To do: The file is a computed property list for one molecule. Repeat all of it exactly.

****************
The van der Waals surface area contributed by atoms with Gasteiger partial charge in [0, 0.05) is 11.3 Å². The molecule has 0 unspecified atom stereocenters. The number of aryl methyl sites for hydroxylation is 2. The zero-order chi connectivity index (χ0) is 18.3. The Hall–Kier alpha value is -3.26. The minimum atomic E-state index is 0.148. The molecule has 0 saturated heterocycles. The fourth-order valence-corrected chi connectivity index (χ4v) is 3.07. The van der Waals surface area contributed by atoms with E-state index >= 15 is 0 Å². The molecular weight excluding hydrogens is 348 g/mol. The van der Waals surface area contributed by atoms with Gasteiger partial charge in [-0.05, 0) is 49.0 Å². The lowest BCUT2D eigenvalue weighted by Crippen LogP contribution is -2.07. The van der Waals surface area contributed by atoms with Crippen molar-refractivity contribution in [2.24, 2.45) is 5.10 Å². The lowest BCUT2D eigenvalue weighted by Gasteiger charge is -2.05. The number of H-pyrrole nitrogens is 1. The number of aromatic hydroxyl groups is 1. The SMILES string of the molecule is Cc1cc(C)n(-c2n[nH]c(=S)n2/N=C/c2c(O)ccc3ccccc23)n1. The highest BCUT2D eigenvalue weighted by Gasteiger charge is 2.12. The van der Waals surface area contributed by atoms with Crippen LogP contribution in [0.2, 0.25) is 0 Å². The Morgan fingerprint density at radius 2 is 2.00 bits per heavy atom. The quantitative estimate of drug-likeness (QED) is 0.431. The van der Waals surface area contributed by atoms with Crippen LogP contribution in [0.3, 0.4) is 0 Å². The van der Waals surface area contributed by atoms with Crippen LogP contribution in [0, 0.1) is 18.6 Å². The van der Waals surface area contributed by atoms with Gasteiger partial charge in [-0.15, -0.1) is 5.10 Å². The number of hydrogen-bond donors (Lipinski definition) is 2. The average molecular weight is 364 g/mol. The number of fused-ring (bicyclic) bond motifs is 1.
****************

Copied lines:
The van der Waals surface area contributed by atoms with Gasteiger partial charge in [0, 0.05) is 11.3 Å². The molecule has 0 unspecified atom stereocenters. The number of aryl methyl sites for hydroxylation is 2. The zero-order chi connectivity index (χ0) is 18.3. The Hall–Kier alpha value is -3.26. The minimum atomic E-state index is 0.148. The molecule has 0 saturated heterocycles. The fourth-order valence-corrected chi connectivity index (χ4v) is 3.07. The van der Waals surface area contributed by atoms with E-state index >= 15 is 0 Å². The molecular weight excluding hydrogens is 348 g/mol. The van der Waals surface area contributed by atoms with Gasteiger partial charge in [-0.05, 0) is 49.0 Å². The lowest BCUT2D eigenvalue weighted by Crippen LogP contribution is -2.07. The van der Waals surface area contributed by atoms with Crippen molar-refractivity contribution in [2.24, 2.45) is 5.10 Å². The lowest BCUT2D eigenvalue weighted by Gasteiger charge is -2.05. The number of H-pyrrole nitrogens is 1. The number of aromatic hydroxyl groups is 1. The SMILES string of the molecule is Cc1cc(C)n(-c2n[nH]c(=S)n2/N=C/c2c(O)ccc3ccccc23)n1. The highest BCUT2D eigenvalue weighted by Gasteiger charge is 2.12. The van der Waals surface area contributed by atoms with Crippen LogP contribution in [0.2, 0.25) is 0 Å². The Morgan fingerprint density at radius 2 is 2.00 bits per heavy atom. The quantitative estimate of drug-likeness (QED) is 0.431. The van der Waals surface area contributed by atoms with Crippen LogP contribution in [0.3, 0.4) is 0 Å². The van der Waals surface area contributed by atoms with Crippen LogP contribution in [0, 0.1) is 18.6 Å². The van der Waals surface area contributed by atoms with Gasteiger partial charge in [-0.15, -0.1) is 5.10 Å². The number of hydrogen-bond donors (Lipinski definition) is 2. The average molecular weight is 364 g/mol. The number of fused-ring (bicyclic) bond motifs is 1.